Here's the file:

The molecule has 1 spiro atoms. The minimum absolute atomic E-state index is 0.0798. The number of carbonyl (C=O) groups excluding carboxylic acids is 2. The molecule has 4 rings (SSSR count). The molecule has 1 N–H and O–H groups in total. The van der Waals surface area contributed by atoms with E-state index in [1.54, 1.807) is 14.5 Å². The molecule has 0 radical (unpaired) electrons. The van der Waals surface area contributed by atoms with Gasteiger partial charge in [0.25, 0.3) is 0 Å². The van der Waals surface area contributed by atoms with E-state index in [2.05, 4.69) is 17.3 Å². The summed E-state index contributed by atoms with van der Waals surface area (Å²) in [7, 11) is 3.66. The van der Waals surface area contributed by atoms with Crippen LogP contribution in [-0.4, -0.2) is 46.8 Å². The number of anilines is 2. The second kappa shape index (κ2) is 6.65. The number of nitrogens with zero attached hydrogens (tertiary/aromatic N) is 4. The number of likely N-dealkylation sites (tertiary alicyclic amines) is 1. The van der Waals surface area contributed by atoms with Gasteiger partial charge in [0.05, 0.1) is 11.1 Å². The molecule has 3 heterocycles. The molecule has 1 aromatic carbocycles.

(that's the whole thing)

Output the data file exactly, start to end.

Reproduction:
The molecule has 1 spiro atoms. The minimum absolute atomic E-state index is 0.0798. The number of carbonyl (C=O) groups excluding carboxylic acids is 2. The molecule has 4 rings (SSSR count). The molecule has 1 N–H and O–H groups in total. The van der Waals surface area contributed by atoms with E-state index in [1.54, 1.807) is 14.5 Å². The molecule has 0 radical (unpaired) electrons. The van der Waals surface area contributed by atoms with Gasteiger partial charge in [0.25, 0.3) is 0 Å². The van der Waals surface area contributed by atoms with E-state index in [2.05, 4.69) is 17.3 Å². The summed E-state index contributed by atoms with van der Waals surface area (Å²) in [7, 11) is 3.66. The van der Waals surface area contributed by atoms with Crippen LogP contribution in [-0.4, -0.2) is 46.8 Å². The number of anilines is 2. The second kappa shape index (κ2) is 6.65. The number of nitrogens with zero attached hydrogens (tertiary/aromatic N) is 4. The number of likely N-dealkylation sites (tertiary alicyclic amines) is 1. The van der Waals surface area contributed by atoms with Gasteiger partial charge in [0.05, 0.1) is 11.1 Å². The molecule has 3 heterocycles. The molecule has 1 aromatic carbocycles.